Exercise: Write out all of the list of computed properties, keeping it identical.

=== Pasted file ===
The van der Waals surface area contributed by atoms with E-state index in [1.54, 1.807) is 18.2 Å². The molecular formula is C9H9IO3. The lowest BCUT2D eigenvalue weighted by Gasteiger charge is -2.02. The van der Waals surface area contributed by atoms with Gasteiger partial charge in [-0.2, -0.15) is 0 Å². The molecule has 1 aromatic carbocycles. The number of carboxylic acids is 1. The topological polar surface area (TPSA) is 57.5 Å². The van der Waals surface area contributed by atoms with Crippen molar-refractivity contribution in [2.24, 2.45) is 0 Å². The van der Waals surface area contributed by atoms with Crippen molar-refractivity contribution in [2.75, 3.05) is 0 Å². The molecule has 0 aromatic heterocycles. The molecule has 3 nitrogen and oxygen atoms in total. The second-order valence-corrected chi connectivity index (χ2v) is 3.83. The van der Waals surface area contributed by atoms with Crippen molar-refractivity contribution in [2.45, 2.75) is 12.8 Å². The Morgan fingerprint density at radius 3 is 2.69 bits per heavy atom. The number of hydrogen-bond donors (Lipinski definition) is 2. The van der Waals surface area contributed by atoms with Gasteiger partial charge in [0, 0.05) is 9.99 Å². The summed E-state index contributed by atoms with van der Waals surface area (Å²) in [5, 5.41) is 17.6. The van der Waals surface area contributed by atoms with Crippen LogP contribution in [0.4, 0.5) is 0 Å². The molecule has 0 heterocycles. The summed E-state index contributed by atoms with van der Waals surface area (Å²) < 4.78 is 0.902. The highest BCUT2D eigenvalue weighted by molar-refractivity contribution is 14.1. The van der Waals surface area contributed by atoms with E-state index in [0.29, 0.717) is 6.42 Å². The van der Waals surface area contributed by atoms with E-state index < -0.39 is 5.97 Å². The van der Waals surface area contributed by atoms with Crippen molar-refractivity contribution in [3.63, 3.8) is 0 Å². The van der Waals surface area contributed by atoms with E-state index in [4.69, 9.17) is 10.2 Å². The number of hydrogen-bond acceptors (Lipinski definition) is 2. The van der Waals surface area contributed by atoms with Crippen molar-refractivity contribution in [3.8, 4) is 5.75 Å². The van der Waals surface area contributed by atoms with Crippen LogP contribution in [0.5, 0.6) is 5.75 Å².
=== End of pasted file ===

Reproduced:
The van der Waals surface area contributed by atoms with E-state index in [1.54, 1.807) is 18.2 Å². The molecular formula is C9H9IO3. The lowest BCUT2D eigenvalue weighted by Gasteiger charge is -2.02. The van der Waals surface area contributed by atoms with Gasteiger partial charge in [-0.2, -0.15) is 0 Å². The molecule has 1 aromatic carbocycles. The number of carboxylic acids is 1. The topological polar surface area (TPSA) is 57.5 Å². The van der Waals surface area contributed by atoms with Crippen molar-refractivity contribution in [2.24, 2.45) is 0 Å². The van der Waals surface area contributed by atoms with Crippen molar-refractivity contribution in [2.75, 3.05) is 0 Å². The molecule has 0 aromatic heterocycles. The molecule has 3 nitrogen and oxygen atoms in total. The second-order valence-corrected chi connectivity index (χ2v) is 3.83. The van der Waals surface area contributed by atoms with Crippen molar-refractivity contribution in [2.45, 2.75) is 12.8 Å². The Morgan fingerprint density at radius 3 is 2.69 bits per heavy atom. The number of hydrogen-bond donors (Lipinski definition) is 2. The van der Waals surface area contributed by atoms with Gasteiger partial charge in [0, 0.05) is 9.99 Å². The summed E-state index contributed by atoms with van der Waals surface area (Å²) in [5, 5.41) is 17.6. The van der Waals surface area contributed by atoms with Crippen LogP contribution in [0.4, 0.5) is 0 Å². The molecule has 0 heterocycles. The summed E-state index contributed by atoms with van der Waals surface area (Å²) < 4.78 is 0.902. The highest BCUT2D eigenvalue weighted by molar-refractivity contribution is 14.1. The van der Waals surface area contributed by atoms with E-state index in [0.29, 0.717) is 6.42 Å². The van der Waals surface area contributed by atoms with E-state index < -0.39 is 5.97 Å². The van der Waals surface area contributed by atoms with Crippen molar-refractivity contribution in [3.63, 3.8) is 0 Å². The van der Waals surface area contributed by atoms with E-state index in [4.69, 9.17) is 10.2 Å². The number of hydrogen-bond acceptors (Lipinski definition) is 2. The van der Waals surface area contributed by atoms with Crippen molar-refractivity contribution in [3.8, 4) is 5.75 Å². The van der Waals surface area contributed by atoms with Crippen LogP contribution in [0.5, 0.6) is 5.75 Å².